Nestled in upstate New York, just 30 minutes outside of my old stomping grounds of Syracuse (go Orange!), lays the quaint, historic city of Cortland. A winter ski destination and close in proximity to the wineries of the Finger Lakes, it was the perfect little weekend getaway for a fun father/daughter road trip.
Adventure travel is, by definition, “a
When looking at what the media considers to be an adventure traveler he generally is male, white, and muscular/thin. They can be a woman too, but still she is white and thin. Marketers envision younger backpackers and trekkers of summits who enjoy physically challenging expeditions and like to sleep in mud huts, tents, hostels and side road motels.
It is true that an adventure traveler is one who is generally a risk-taker and curious by nature and who tends to want to push themselves physically and mentally as part of their travel experience. But adventure travel is as diverse as those who partake in it.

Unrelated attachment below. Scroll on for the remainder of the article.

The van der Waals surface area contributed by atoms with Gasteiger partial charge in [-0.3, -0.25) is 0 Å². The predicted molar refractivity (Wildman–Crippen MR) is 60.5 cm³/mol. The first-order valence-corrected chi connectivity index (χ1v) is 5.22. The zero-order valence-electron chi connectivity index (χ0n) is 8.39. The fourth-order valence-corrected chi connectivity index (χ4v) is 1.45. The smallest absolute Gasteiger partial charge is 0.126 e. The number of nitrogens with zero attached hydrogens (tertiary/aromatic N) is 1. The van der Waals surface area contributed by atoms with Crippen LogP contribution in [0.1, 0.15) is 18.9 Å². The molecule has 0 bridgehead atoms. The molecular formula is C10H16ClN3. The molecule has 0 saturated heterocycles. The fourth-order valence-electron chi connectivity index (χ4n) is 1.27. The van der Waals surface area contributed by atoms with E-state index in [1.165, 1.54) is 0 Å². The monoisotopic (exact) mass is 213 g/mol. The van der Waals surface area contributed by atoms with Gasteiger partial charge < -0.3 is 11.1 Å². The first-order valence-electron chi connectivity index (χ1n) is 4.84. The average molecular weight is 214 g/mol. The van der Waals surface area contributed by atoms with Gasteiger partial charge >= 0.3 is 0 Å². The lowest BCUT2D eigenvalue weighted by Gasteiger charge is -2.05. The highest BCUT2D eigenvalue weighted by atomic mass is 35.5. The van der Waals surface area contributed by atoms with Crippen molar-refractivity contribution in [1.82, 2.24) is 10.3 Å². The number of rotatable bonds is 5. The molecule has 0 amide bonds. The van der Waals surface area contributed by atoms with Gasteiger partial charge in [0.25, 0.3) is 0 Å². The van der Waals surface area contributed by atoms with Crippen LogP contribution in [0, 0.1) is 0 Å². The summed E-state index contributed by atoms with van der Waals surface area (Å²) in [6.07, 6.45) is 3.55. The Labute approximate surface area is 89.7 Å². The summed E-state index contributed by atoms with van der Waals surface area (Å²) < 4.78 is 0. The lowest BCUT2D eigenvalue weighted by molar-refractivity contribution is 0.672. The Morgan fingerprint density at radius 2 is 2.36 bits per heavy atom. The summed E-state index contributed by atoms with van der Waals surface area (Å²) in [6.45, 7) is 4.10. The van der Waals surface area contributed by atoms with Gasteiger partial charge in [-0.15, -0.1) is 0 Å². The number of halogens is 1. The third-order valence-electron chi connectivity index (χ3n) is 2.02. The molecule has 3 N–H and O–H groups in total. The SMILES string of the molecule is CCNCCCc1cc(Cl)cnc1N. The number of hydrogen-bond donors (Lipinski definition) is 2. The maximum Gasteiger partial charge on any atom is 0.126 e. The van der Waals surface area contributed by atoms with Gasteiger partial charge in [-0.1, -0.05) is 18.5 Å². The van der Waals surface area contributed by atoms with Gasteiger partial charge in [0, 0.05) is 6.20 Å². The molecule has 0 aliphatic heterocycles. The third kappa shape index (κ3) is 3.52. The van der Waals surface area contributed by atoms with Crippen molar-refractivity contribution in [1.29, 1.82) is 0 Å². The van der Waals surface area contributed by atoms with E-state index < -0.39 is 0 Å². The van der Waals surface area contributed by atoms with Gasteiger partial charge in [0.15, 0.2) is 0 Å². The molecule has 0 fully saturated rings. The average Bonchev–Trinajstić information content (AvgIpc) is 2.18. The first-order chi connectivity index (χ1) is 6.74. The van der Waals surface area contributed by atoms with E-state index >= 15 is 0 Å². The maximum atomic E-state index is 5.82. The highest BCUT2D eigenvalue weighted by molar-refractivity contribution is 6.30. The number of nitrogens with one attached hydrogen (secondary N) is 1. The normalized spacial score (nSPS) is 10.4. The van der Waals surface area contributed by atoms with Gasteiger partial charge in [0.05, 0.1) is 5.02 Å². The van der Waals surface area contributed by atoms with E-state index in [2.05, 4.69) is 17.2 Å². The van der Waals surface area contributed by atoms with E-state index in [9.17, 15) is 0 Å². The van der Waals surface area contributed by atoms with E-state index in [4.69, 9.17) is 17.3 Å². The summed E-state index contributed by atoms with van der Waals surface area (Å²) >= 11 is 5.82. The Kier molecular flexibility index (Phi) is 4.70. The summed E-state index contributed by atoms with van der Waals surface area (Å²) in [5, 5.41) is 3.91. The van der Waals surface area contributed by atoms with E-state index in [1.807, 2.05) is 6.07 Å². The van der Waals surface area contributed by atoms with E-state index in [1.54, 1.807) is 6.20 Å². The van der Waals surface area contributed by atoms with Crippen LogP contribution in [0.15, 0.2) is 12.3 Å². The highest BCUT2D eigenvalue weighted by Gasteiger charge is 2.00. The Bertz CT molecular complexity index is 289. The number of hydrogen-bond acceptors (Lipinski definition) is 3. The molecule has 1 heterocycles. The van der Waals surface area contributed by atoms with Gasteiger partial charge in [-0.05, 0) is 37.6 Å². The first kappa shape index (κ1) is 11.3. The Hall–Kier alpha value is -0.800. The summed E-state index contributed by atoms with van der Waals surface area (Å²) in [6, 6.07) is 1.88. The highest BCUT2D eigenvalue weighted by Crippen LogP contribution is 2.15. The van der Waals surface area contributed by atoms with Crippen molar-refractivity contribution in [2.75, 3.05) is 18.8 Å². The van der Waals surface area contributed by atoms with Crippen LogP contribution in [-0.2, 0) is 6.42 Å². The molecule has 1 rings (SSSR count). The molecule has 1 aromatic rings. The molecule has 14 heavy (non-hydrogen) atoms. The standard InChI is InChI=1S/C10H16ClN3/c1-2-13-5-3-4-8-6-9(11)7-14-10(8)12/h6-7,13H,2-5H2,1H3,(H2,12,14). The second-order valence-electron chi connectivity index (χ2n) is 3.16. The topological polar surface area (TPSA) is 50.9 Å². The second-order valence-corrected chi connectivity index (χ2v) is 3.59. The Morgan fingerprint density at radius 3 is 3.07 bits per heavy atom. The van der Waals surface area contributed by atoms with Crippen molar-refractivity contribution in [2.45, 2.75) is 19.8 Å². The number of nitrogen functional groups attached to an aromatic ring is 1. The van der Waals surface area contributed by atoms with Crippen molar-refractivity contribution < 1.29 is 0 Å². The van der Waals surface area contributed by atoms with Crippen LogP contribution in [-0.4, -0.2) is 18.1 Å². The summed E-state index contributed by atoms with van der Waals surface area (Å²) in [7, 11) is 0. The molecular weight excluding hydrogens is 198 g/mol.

After several trips to really cold destinations, I needed an escape to somewhere warm. I didn’t realize how much I needed this escape until I arrived to the warmth of Los Cabos, Mexico. When I arrived to San José del Cabo airport I felt the weight of winter, or maybe it was the many layers of clothing, lifted off my shoulders. The beautiful sound of Spanish filled the air, sprinkled with the English of the many tourists that visit here regularly. In a weekend’s time, I would get to enjoy two very different hotel experiences and lots of sunshine.
The airport is a direct 5-hour flight from New York and Newark airports, though the area is mostly visited by residents in the nearby Arizona and California states. The airport is easy to navigate – though it’s important to remember to stay clear of the aggressive vendors right outside the security doors before you exit the airport. I really can’t stress this enough. It’s best to book your car service/shuttle through your hotel reservation, all of which will be waiting for you outside of the airport, not before (regardless of what any vendor there will say). Avoid being tricked into sitting through a timeshare presentation and you should be OK to start your vacation.